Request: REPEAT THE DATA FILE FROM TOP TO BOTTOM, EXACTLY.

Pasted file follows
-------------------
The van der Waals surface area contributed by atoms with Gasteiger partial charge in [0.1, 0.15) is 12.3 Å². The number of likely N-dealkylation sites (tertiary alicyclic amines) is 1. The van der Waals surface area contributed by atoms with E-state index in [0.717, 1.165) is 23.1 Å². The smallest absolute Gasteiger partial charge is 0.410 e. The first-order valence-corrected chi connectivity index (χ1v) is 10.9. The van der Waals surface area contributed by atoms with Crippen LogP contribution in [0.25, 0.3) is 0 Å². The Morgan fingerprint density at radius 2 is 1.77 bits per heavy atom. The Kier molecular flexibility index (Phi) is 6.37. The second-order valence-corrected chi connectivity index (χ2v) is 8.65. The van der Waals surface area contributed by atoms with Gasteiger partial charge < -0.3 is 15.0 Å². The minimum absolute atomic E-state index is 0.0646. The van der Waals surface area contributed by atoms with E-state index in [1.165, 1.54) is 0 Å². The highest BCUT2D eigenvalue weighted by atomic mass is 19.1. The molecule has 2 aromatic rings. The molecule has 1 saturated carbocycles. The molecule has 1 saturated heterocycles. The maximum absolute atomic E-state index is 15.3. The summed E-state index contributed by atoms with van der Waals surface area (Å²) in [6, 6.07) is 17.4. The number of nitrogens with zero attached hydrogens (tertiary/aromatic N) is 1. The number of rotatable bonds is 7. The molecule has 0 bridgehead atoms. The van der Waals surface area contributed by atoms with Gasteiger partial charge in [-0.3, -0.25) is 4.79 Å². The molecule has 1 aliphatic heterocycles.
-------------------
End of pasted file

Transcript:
The van der Waals surface area contributed by atoms with Gasteiger partial charge in [0.1, 0.15) is 12.3 Å². The number of likely N-dealkylation sites (tertiary alicyclic amines) is 1. The van der Waals surface area contributed by atoms with E-state index in [0.717, 1.165) is 23.1 Å². The smallest absolute Gasteiger partial charge is 0.410 e. The first-order valence-corrected chi connectivity index (χ1v) is 10.9. The van der Waals surface area contributed by atoms with Crippen LogP contribution in [0.25, 0.3) is 0 Å². The Morgan fingerprint density at radius 2 is 1.77 bits per heavy atom. The Kier molecular flexibility index (Phi) is 6.37. The second-order valence-corrected chi connectivity index (χ2v) is 8.65. The van der Waals surface area contributed by atoms with Gasteiger partial charge < -0.3 is 15.0 Å². The minimum absolute atomic E-state index is 0.0646. The van der Waals surface area contributed by atoms with E-state index in [1.165, 1.54) is 0 Å². The highest BCUT2D eigenvalue weighted by atomic mass is 19.1. The molecule has 2 aromatic rings. The molecule has 1 saturated carbocycles. The molecule has 1 saturated heterocycles. The maximum absolute atomic E-state index is 15.3. The summed E-state index contributed by atoms with van der Waals surface area (Å²) in [6, 6.07) is 17.4. The number of nitrogens with zero attached hydrogens (tertiary/aromatic N) is 1. The number of rotatable bonds is 7. The molecule has 0 bridgehead atoms. The van der Waals surface area contributed by atoms with Gasteiger partial charge in [-0.3, -0.25) is 4.79 Å². The molecule has 1 aliphatic heterocycles.